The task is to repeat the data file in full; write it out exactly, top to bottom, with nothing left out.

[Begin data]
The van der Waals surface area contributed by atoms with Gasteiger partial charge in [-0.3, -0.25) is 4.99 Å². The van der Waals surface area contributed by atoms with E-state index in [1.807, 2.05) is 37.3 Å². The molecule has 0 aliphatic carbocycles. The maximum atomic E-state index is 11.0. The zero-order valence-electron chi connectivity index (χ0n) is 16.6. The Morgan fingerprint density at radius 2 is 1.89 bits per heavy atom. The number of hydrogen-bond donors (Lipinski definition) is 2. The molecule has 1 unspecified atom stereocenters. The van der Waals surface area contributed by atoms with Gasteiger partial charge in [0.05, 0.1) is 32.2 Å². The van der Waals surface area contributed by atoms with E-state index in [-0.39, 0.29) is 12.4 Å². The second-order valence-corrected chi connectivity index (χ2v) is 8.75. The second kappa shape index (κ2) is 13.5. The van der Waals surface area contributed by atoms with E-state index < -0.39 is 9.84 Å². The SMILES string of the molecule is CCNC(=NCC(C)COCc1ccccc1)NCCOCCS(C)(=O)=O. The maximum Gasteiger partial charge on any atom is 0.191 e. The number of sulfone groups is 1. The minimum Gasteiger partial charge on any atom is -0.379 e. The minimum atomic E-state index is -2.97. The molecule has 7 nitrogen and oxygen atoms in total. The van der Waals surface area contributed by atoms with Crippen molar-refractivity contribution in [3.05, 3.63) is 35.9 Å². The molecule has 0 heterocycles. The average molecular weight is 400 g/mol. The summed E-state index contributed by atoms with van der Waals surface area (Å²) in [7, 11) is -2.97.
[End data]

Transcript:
The van der Waals surface area contributed by atoms with Gasteiger partial charge in [-0.3, -0.25) is 4.99 Å². The van der Waals surface area contributed by atoms with E-state index in [1.807, 2.05) is 37.3 Å². The molecule has 0 aliphatic carbocycles. The maximum atomic E-state index is 11.0. The zero-order valence-electron chi connectivity index (χ0n) is 16.6. The Morgan fingerprint density at radius 2 is 1.89 bits per heavy atom. The number of hydrogen-bond donors (Lipinski definition) is 2. The molecule has 1 unspecified atom stereocenters. The van der Waals surface area contributed by atoms with Gasteiger partial charge in [0.05, 0.1) is 32.2 Å². The van der Waals surface area contributed by atoms with E-state index in [-0.39, 0.29) is 12.4 Å². The second-order valence-corrected chi connectivity index (χ2v) is 8.75. The second kappa shape index (κ2) is 13.5. The van der Waals surface area contributed by atoms with E-state index < -0.39 is 9.84 Å². The SMILES string of the molecule is CCNC(=NCC(C)COCc1ccccc1)NCCOCCS(C)(=O)=O. The maximum Gasteiger partial charge on any atom is 0.191 e. The number of sulfone groups is 1. The minimum Gasteiger partial charge on any atom is -0.379 e. The minimum atomic E-state index is -2.97. The molecule has 7 nitrogen and oxygen atoms in total. The van der Waals surface area contributed by atoms with Crippen molar-refractivity contribution in [3.05, 3.63) is 35.9 Å². The molecule has 0 heterocycles. The average molecular weight is 400 g/mol. The summed E-state index contributed by atoms with van der Waals surface area (Å²) in [7, 11) is -2.97.